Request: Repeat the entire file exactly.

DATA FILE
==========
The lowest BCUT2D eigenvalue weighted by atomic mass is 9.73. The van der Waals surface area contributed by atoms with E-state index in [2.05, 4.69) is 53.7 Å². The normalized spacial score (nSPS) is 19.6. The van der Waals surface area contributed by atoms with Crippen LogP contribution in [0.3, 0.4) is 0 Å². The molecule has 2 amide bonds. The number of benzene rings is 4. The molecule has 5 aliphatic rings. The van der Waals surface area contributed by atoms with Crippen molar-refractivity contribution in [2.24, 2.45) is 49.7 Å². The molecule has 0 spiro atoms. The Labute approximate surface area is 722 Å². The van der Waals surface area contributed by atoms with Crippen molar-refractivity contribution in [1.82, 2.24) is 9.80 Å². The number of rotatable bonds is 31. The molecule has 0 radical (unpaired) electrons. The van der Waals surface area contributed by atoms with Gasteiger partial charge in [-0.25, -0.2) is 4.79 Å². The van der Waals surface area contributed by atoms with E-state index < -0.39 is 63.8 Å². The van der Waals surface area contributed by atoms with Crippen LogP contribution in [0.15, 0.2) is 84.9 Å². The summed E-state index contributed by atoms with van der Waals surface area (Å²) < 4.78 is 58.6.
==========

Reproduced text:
The lowest BCUT2D eigenvalue weighted by atomic mass is 9.73. The van der Waals surface area contributed by atoms with E-state index in [2.05, 4.69) is 53.7 Å². The normalized spacial score (nSPS) is 19.6. The van der Waals surface area contributed by atoms with Crippen LogP contribution in [0.3, 0.4) is 0 Å². The molecule has 2 amide bonds. The number of benzene rings is 4. The molecule has 5 aliphatic rings. The van der Waals surface area contributed by atoms with Crippen molar-refractivity contribution in [2.24, 2.45) is 49.7 Å². The molecule has 0 spiro atoms. The Labute approximate surface area is 722 Å². The van der Waals surface area contributed by atoms with Crippen molar-refractivity contribution in [1.82, 2.24) is 9.80 Å². The number of rotatable bonds is 31. The molecule has 0 radical (unpaired) electrons. The van der Waals surface area contributed by atoms with Gasteiger partial charge in [-0.25, -0.2) is 4.79 Å². The van der Waals surface area contributed by atoms with E-state index < -0.39 is 63.8 Å². The van der Waals surface area contributed by atoms with Crippen LogP contribution in [0.15, 0.2) is 84.9 Å². The summed E-state index contributed by atoms with van der Waals surface area (Å²) < 4.78 is 58.6.